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Boyfriend doesn’t want to move in together as he wants to save...

(151 Posts)
Ace56 Tue 15-Oct-19 20:43:35

I’ve been with my boyfriend for 18 months. We are both in our late twenties. For various reasons I moved back home with my parents about a year ago (before this, was living with a friend). He is also living back with his parents and has been since he graduated uni. So we see each other on weekends.

We are now saving to buy a house, and are obviously able to save quite a lot since we are both living at home. The thing is, in order to save for a full deposit, it will take another 2 1/2 to 3 years, by which time I will be over 30. I REALLY don’t want to be over 30 and still living with my parents...I want to live with him and move forward as a couple, even if that means renting and saving less every month. We have talked about marriage, children etc, so we both see the relationship as long term.

He, however, thinks that renting together would be mad as our savings would be so low, and that he would rather live at home for another few years in order to be secure in the long term.

AIBU to want to live with him sooner rather than later, so we can start to build a life together, even though it means it will take longer to buy a house? We have talked about it and he understands my point of view, but his reply was basically “well I’m not stopping you moving out if you want - move back in with your friend if you don’t want to live with your parents. But I want to continue to save as I am doing for our future.” (I have rephrased but that was the gist of it).

Bigpizzalover Tue 15-Oct-19 20:49:04

I think he has a point.
If it will take 3 years to save both living at home with minimal outgoings, think how long it will take with rent, utilities, insurance etc.
You have also talked marriage and children and mentioned you are nearly 30.... when do you want a wedding and DC as they also cost a lot of money, delaying the house purchase further.
Are either of your parents houses large enough for you to both live under one roof? Contributing towards the costs of living there will be less than running a house and will enable you to save. Depending on the parent, you may pay less for board been in one house than living separately so could save even quicker.

Butchyrestingface Tue 15-Oct-19 20:52:04

Think I agree with him. Unless of course you want to have children/marry, in which case, the plans for buying may have to go on the backburner.

LemonSqueezy0 Tue 15-Oct-19 20:52:32

You can't force him to move in with you, even if we all said you were right... Neither of you are wrong for how you feel but he seems pretty set on his decision, so the next move is yours...

user1493413286 Tue 15-Oct-19 20:53:35

I can see his point; it’s the most sensible thing to do. Could you live with him at his parents? Or the other way round? I know it’s not ideal but it’s what DH and I did for a bit to save money.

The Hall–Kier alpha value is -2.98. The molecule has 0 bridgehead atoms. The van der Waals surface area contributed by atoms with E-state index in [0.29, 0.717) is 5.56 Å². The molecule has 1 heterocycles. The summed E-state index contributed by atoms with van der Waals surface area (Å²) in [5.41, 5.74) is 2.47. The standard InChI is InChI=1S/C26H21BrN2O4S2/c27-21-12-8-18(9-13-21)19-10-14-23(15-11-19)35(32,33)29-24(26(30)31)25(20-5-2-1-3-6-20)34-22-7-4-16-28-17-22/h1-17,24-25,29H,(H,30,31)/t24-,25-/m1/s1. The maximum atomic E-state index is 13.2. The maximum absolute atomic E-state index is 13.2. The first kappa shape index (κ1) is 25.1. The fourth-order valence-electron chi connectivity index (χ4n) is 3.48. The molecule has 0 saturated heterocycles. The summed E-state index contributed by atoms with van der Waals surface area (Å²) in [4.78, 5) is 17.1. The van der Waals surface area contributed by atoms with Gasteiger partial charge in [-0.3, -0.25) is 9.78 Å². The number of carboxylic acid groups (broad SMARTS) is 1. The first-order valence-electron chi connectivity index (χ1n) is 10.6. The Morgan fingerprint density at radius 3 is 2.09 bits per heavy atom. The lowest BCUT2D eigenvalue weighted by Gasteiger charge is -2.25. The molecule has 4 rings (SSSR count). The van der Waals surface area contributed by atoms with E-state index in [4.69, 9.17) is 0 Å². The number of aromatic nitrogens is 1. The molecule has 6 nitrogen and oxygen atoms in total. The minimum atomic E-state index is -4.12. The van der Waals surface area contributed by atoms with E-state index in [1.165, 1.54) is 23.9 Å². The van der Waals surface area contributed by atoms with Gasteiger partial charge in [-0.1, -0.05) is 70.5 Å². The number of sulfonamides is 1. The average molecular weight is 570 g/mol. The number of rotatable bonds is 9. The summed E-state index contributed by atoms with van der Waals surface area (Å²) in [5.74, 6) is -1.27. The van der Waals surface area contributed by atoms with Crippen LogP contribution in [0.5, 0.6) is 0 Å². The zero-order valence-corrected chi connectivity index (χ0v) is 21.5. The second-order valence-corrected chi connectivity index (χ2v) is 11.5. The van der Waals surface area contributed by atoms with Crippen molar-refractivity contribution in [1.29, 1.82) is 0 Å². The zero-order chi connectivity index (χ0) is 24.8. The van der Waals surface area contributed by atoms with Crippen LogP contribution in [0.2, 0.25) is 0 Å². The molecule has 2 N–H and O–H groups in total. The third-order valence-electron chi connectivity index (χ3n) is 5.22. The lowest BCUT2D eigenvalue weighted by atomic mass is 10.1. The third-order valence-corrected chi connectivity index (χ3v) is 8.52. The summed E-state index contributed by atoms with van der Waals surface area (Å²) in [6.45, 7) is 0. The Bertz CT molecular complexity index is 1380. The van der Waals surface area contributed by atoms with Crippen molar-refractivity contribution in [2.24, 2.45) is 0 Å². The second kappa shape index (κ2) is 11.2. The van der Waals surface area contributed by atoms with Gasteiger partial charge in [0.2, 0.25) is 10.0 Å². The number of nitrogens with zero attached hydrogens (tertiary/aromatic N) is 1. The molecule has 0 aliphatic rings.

CherryPavlova Tue 15-Oct-19 20:54:09

I agree he is being sensible and looking for a secure future.

embarassednewname Tue 15-Oct-19 20:54:40

He's either insane or just not that into you..or he likes his mum doing all his laundry and doesn't want to give up the cushy life. Either way, you need to consider if you can keep going like this.

Remember, you don't truly get to know someone until you live with them. You might invest another 3 years in this relationship to find out he treats you as his skivvy

LoyaltyBonus Tue 15-Oct-19 20:56:08

He's right. One you're paying rent and all the other things involved in living in the real world you'll save very little.

OTOH if he really wanted to be with you, I'm not sure that would stop him.

Witchinaditch Tue 15-Oct-19 20:58:05

I agree with him sorry op. It makes the most sense

Chickychoccyegg Tue 15-Oct-19 21:00:02

i wouldn't be very impressed with this either and can see why you wouldn't want to still be living with your parents into your 30's, i also wouldn't buy a house with someone i had never lived with, especially one who's happy living at home, no doubt used to his mum doing most of the jobs and him being used to keeping all his wages to himself.

applesandacorns Tue 15-Oct-19 21:01:30

A relationship in your late twenties where both of you live with your parents and see each other on weekends sounds more like a teenage relationship than an adult one...

Move out.

embarassednewname Tue 15-Oct-19 21:01:52

can see why you wouldn't want to still be living with your parents into your 30's, i also wouldn't buy a house with someone i had never lived with, especially one who's happy living at home, no doubt used to his mum doing most of the jobs and him being used to keeping all his wages to himself.

This, well put

GettingABitDesperateNow Tue 15-Oct-19 21:03:25

Hi OP

Is he suggesting you buy a house together before you've ever lived together? I personally think that's madness, you can't possibly know what someone is really like or what they're like to live with until you have actually lived with them and know you can live with all the million annoying little things they do. Sorry if I've got the wrong end of the stick but I'd always rent for at least 6 months before actually buying together. Even if it's a one bedroom apartment somewhere close to work for 6 months. The alternative is you move in together at your respective parents houses eg spend weeknights at one and weekends at the other?

Purpleartichoke Tue 15-Oct-19 21:03:52

He is right about being able to save, but I would really question a man who thinks living with his parents until age 30 is ok. They don’t need to be subsidizing him.

If you don’t need to live with your parents, get an apartment independent of your boyfriend.

18995168a Tue 15-Oct-19 21:05:47

I think you’re both nuts to consider buying a house together without having lived together first tbh.